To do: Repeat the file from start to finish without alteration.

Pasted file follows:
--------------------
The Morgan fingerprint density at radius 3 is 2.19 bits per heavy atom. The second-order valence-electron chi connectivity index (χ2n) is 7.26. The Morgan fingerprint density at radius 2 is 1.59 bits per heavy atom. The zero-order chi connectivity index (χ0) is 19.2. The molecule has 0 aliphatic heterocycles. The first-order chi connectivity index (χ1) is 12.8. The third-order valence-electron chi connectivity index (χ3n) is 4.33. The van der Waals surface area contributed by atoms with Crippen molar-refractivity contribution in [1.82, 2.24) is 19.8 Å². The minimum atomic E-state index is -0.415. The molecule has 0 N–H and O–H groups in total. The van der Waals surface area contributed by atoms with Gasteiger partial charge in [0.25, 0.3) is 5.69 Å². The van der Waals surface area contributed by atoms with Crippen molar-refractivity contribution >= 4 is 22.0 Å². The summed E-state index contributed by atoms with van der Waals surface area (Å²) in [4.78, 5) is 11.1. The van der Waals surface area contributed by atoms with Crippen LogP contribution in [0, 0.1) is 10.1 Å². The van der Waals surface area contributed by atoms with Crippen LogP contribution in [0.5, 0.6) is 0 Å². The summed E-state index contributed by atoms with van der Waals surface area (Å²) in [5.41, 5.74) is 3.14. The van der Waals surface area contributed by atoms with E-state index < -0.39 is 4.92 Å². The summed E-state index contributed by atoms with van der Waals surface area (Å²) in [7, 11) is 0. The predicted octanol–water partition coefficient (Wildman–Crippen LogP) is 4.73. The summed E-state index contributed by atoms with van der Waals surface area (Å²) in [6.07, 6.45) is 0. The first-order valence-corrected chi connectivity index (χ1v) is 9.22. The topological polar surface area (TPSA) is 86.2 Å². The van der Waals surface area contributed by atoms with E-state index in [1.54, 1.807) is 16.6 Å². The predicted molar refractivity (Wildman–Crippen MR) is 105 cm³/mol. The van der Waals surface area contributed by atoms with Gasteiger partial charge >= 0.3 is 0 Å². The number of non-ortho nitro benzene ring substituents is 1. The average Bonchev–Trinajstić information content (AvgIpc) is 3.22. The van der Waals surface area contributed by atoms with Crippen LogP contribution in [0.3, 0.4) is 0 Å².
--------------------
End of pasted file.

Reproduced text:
The Morgan fingerprint density at radius 3 is 2.19 bits per heavy atom. The second-order valence-electron chi connectivity index (χ2n) is 7.26. The Morgan fingerprint density at radius 2 is 1.59 bits per heavy atom. The zero-order chi connectivity index (χ0) is 19.2. The molecule has 0 aliphatic heterocycles. The first-order chi connectivity index (χ1) is 12.8. The third-order valence-electron chi connectivity index (χ3n) is 4.33. The van der Waals surface area contributed by atoms with Crippen molar-refractivity contribution in [1.82, 2.24) is 19.8 Å². The minimum atomic E-state index is -0.415. The molecule has 0 N–H and O–H groups in total. The van der Waals surface area contributed by atoms with Gasteiger partial charge in [0.25, 0.3) is 5.69 Å². The van der Waals surface area contributed by atoms with Crippen molar-refractivity contribution >= 4 is 22.0 Å². The summed E-state index contributed by atoms with van der Waals surface area (Å²) in [4.78, 5) is 11.1. The van der Waals surface area contributed by atoms with Crippen LogP contribution in [0, 0.1) is 10.1 Å². The van der Waals surface area contributed by atoms with Crippen LogP contribution in [0.5, 0.6) is 0 Å². The summed E-state index contributed by atoms with van der Waals surface area (Å²) in [5.41, 5.74) is 3.14. The van der Waals surface area contributed by atoms with E-state index < -0.39 is 4.92 Å². The summed E-state index contributed by atoms with van der Waals surface area (Å²) in [7, 11) is 0. The predicted octanol–water partition coefficient (Wildman–Crippen LogP) is 4.73. The summed E-state index contributed by atoms with van der Waals surface area (Å²) in [6.07, 6.45) is 0. The first-order valence-corrected chi connectivity index (χ1v) is 9.22. The topological polar surface area (TPSA) is 86.2 Å². The van der Waals surface area contributed by atoms with E-state index in [1.54, 1.807) is 16.6 Å². The predicted molar refractivity (Wildman–Crippen MR) is 105 cm³/mol. The van der Waals surface area contributed by atoms with Gasteiger partial charge >= 0.3 is 0 Å². The number of non-ortho nitro benzene ring substituents is 1. The average Bonchev–Trinajstić information content (AvgIpc) is 3.22. The van der Waals surface area contributed by atoms with Crippen LogP contribution in [0.3, 0.4) is 0 Å².